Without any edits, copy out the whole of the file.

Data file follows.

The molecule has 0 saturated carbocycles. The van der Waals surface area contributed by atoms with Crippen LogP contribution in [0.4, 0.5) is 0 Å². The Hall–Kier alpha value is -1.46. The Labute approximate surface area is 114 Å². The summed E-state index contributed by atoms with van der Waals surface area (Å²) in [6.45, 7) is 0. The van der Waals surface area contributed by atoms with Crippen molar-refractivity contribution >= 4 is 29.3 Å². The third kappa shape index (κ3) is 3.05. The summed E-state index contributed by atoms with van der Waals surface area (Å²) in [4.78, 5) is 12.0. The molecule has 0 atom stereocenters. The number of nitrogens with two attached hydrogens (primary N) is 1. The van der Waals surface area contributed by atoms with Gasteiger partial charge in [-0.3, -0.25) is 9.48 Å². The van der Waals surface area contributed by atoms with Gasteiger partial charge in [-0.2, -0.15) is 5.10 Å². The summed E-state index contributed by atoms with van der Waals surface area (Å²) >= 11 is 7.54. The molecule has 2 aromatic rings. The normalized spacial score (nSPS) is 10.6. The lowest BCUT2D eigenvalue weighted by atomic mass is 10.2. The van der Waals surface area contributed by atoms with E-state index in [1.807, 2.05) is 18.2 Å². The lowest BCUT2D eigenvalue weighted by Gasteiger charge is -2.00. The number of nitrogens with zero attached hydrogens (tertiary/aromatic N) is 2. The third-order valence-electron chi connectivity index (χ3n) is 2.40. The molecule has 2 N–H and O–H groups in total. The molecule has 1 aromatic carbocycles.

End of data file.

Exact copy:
The molecule has 0 saturated carbocycles. The van der Waals surface area contributed by atoms with Crippen LogP contribution in [0.4, 0.5) is 0 Å². The Hall–Kier alpha value is -1.46. The Labute approximate surface area is 114 Å². The summed E-state index contributed by atoms with van der Waals surface area (Å²) in [6.45, 7) is 0. The van der Waals surface area contributed by atoms with Crippen molar-refractivity contribution >= 4 is 29.3 Å². The third kappa shape index (κ3) is 3.05. The summed E-state index contributed by atoms with van der Waals surface area (Å²) in [4.78, 5) is 12.0. The molecule has 0 atom stereocenters. The number of nitrogens with two attached hydrogens (primary N) is 1. The van der Waals surface area contributed by atoms with Gasteiger partial charge in [-0.3, -0.25) is 9.48 Å². The van der Waals surface area contributed by atoms with Gasteiger partial charge in [-0.2, -0.15) is 5.10 Å². The summed E-state index contributed by atoms with van der Waals surface area (Å²) >= 11 is 7.54. The molecule has 2 aromatic rings. The normalized spacial score (nSPS) is 10.6. The lowest BCUT2D eigenvalue weighted by atomic mass is 10.2. The van der Waals surface area contributed by atoms with E-state index in [1.807, 2.05) is 18.2 Å². The lowest BCUT2D eigenvalue weighted by Gasteiger charge is -2.00. The number of nitrogens with zero attached hydrogens (tertiary/aromatic N) is 2. The third-order valence-electron chi connectivity index (χ3n) is 2.40. The molecule has 2 N–H and O–H groups in total. The molecule has 1 aromatic carbocycles.